No Shortage of Data Degrees at Duke, More on Way
It looks like Duke University will launch yet another program that allows students to earn a master’s degree in data analysis, by the count of its advocates the eighth such effort on the Durham campus.
Supporters of the proposed master’s in “interdisciplinary data analysis” say it should complement rather than duplicate existing degree offerings, by helping extend number-crunching skills to “areas where data is only beginning to be recognized as important.”
And compared to data-degree offerings at other universities, “there’s an opportunity for Duke to present a distinct approach,” said Tom Nechyba, a Sanford School of Public Policy professor and director of Social Science Research Institute.
Nechyba offered that opinion as part of his pitch for approval from Duke’s Academic Council, a body that includes professors from all of Duke’s major academic units and that’s the closest thing it has to a faculty senate.
The council is one of the gatekeepers for new degree offerings, with Duke’s Board of Trustees having the final say when it comes to approving them.
Council deliberations on new degree proposals provide a window into the private university’s workings, as it’s normal for sponsors to supply it a detailed business plan.
The master’s in interdisciplinary data analysis would be a joint project of Nechyba’s institute and the Information Initiative at Duke, a group headed by computer science, engineering, math and physics professor Robert Calderbank that orchestrates “big-data” projects at the university.
Nechyba and Calderbank reckon the new degree, after ramping up, would serve 30 students in each year’s incoming class.
Cost-wise, it would cost an estimated $982,418 to launch, and by its fifth year about $3 million a year to operate. The revenue would come entirely from tuition, and the program’s sponsors are offering to share some of it with other academic departments that allow the use of their courses as electives.
That’s helped secure backing from department chairs, deans, vice provosts and other administrators, who say the extra money could alleviate bottlenecks plaguing some course offerings.
For some courses in statistics, math and programming, “the proposed funding model provides resources so the department would be able to open more sections” and handle the demand for classroom seats already being pumped up by Ph.D. and master’s students, Merlise Clyde, chairwoman of the Department of Statistical Science, said in her endorsement of the new degree.
Backers acknowledge there’s no short of data-analysis degrees at Duke. Six are already on the books, and the Fuqua School of Business is in the process of launching one of its own.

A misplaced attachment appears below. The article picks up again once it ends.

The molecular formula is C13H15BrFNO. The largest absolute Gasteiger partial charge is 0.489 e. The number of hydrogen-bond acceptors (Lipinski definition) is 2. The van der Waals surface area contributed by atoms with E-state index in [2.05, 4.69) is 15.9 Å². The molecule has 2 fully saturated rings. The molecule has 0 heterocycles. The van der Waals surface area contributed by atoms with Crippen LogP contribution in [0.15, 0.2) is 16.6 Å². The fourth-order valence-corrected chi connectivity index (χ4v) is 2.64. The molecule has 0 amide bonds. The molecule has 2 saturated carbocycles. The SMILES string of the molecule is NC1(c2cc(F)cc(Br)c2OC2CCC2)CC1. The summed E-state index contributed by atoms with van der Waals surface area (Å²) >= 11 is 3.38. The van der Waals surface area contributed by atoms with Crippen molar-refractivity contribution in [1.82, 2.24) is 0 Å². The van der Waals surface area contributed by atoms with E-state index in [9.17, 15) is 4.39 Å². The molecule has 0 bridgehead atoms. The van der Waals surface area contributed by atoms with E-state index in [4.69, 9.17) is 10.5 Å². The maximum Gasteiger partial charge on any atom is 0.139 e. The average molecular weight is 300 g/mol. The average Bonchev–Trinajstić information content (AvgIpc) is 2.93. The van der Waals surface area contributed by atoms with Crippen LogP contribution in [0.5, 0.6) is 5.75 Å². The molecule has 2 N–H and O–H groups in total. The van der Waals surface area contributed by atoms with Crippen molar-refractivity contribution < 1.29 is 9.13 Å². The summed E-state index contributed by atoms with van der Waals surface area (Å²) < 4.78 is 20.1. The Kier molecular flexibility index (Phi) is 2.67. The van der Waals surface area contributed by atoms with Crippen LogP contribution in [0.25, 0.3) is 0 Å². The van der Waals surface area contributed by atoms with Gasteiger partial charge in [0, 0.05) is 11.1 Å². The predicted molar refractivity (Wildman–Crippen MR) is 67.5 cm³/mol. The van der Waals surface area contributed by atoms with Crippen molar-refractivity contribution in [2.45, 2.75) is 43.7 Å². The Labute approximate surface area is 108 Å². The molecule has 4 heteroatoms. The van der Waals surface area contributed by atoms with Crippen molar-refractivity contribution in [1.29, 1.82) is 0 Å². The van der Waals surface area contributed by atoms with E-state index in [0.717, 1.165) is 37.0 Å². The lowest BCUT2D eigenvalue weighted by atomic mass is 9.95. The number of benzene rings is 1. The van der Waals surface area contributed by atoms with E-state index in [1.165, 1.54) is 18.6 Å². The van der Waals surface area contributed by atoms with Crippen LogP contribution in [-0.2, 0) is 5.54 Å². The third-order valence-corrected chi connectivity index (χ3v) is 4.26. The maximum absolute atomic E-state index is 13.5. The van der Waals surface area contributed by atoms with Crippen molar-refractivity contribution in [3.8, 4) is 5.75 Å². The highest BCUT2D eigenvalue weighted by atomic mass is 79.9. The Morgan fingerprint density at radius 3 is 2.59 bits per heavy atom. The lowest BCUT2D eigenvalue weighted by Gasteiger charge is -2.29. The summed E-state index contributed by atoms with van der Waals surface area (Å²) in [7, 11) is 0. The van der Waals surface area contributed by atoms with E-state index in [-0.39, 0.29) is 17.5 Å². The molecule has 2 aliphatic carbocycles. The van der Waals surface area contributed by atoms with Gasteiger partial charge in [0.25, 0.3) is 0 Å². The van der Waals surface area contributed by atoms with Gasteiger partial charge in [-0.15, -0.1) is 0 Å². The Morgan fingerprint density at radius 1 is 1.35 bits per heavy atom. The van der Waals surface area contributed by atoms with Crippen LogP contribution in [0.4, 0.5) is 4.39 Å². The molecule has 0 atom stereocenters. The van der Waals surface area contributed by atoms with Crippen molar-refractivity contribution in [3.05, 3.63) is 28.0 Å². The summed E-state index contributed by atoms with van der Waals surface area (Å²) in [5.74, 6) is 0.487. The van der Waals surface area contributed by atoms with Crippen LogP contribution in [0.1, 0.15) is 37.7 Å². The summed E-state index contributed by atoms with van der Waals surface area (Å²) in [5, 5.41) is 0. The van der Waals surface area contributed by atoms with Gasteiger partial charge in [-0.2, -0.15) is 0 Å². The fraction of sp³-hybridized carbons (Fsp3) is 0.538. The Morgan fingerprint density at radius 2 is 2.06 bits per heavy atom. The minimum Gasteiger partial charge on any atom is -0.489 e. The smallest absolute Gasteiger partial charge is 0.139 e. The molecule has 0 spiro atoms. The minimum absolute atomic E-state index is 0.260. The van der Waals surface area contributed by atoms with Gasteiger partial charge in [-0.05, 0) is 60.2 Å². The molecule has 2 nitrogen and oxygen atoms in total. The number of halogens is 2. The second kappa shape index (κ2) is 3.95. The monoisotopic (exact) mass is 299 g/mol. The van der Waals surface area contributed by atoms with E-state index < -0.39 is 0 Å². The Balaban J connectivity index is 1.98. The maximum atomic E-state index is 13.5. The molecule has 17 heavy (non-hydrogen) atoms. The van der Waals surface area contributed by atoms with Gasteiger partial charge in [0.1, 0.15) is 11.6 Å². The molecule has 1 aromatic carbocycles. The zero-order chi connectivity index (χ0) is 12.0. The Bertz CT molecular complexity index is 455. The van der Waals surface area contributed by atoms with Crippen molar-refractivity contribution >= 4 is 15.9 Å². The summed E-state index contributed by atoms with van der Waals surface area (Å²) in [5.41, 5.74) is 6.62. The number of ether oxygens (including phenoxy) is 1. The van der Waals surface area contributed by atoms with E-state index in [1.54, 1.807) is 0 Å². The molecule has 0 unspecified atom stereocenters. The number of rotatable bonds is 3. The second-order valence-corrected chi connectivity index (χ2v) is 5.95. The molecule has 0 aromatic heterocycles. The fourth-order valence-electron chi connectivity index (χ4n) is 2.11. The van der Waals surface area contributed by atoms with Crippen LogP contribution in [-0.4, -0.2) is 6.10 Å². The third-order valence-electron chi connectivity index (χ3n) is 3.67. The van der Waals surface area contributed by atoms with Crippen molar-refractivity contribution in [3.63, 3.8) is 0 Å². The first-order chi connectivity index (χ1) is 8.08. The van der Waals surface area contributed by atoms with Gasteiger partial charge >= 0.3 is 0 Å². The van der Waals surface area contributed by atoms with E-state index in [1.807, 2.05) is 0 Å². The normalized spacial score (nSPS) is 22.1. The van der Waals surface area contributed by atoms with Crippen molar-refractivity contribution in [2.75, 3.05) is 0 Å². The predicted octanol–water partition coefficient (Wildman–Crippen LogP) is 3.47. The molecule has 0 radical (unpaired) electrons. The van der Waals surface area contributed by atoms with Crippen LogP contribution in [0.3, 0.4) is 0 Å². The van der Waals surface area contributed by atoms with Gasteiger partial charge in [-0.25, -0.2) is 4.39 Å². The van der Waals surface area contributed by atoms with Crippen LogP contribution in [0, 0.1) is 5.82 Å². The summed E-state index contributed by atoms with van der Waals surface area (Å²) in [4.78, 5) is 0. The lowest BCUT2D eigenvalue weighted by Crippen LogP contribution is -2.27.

The common threat in the other offerings is that they’re either highly technical or highly specialized, tailored for instance to the needs of future Ph.Ds, economists and health-care and business executives, they say.
It should promote “broad collaboration to connect data science with real-world problems as varied as using social media to track the spread of disease, visualizing thematic trends in literature centuries or harnessing the power of electronic medical records to improve population health,” the business plan says.
At least to start, the program’s overseers will look to admit recent undergraduates and returning professionals who’ve already had coursework in statistics, basic calculus, linear or matrix algebra and computer programming.
It’s possible that later on, they’d take on students who might need some catch-up work in those areas, via so-called “boot camp” courses taken the summer before joining the program.
Participants in theory could finish in about a year, but more typically they’d need three semesters and in many cases a fourth to complete their work.
The core of the program would be a five-course sequence covering theory, a deep dive into analysis methods and the math behind them, and the tools available these days to communicate results to broader audiences.
Organizers stress that students will have to learn to work and communicate with people from a lot of academic and professional disciplines.
Not all students would necessarily pay full freight. A fair bit of the revenue that arrives via tuition would go back out again via discounts, on average 20 percent for the first three semesters and 75 percent if students stay for the fourth.
Reaction on the Academic Council so far has appeared favorable, but the group won’t vote on the proposal until next month.